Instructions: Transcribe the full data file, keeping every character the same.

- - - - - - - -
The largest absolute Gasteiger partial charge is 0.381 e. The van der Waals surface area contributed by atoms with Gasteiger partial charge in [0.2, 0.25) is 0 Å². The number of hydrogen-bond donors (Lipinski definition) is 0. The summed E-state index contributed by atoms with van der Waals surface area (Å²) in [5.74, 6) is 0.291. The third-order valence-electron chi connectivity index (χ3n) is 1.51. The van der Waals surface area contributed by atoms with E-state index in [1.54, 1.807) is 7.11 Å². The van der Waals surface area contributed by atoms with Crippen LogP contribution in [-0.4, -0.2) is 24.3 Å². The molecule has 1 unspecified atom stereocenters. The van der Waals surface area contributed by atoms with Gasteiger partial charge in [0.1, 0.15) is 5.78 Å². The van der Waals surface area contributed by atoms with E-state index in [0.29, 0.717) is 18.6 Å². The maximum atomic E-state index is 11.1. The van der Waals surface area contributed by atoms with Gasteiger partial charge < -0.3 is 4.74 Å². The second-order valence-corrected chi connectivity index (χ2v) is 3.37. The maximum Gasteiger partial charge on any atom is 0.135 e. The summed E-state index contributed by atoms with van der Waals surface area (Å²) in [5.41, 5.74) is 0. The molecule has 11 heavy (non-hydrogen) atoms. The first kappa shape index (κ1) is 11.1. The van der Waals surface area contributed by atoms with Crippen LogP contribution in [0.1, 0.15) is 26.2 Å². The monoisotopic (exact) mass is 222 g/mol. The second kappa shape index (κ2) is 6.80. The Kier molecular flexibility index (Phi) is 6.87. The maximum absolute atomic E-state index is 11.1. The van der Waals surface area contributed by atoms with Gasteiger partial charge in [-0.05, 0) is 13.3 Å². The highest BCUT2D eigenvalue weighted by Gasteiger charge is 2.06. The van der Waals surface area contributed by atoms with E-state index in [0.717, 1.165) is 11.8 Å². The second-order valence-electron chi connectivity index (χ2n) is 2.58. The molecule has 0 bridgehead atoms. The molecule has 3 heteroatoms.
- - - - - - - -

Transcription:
The largest absolute Gasteiger partial charge is 0.381 e. The van der Waals surface area contributed by atoms with Gasteiger partial charge in [0.2, 0.25) is 0 Å². The number of hydrogen-bond donors (Lipinski definition) is 0. The summed E-state index contributed by atoms with van der Waals surface area (Å²) in [5.74, 6) is 0.291. The third-order valence-electron chi connectivity index (χ3n) is 1.51. The van der Waals surface area contributed by atoms with E-state index in [1.54, 1.807) is 7.11 Å². The van der Waals surface area contributed by atoms with Crippen LogP contribution in [-0.4, -0.2) is 24.3 Å². The molecule has 1 unspecified atom stereocenters. The van der Waals surface area contributed by atoms with Gasteiger partial charge in [0.1, 0.15) is 5.78 Å². The van der Waals surface area contributed by atoms with E-state index in [0.29, 0.717) is 18.6 Å². The maximum atomic E-state index is 11.1. The van der Waals surface area contributed by atoms with Gasteiger partial charge < -0.3 is 4.74 Å². The second-order valence-corrected chi connectivity index (χ2v) is 3.37. The maximum Gasteiger partial charge on any atom is 0.135 e. The summed E-state index contributed by atoms with van der Waals surface area (Å²) in [5.41, 5.74) is 0. The molecule has 11 heavy (non-hydrogen) atoms. The first kappa shape index (κ1) is 11.1. The van der Waals surface area contributed by atoms with Crippen LogP contribution in [0.1, 0.15) is 26.2 Å². The monoisotopic (exact) mass is 222 g/mol. The second kappa shape index (κ2) is 6.80. The Kier molecular flexibility index (Phi) is 6.87. The maximum absolute atomic E-state index is 11.1. The van der Waals surface area contributed by atoms with Gasteiger partial charge in [-0.05, 0) is 13.3 Å². The highest BCUT2D eigenvalue weighted by Gasteiger charge is 2.06. The van der Waals surface area contributed by atoms with E-state index in [0.717, 1.165) is 11.8 Å². The second-order valence-electron chi connectivity index (χ2n) is 2.58. The molecule has 0 bridgehead atoms. The molecule has 3 heteroatoms.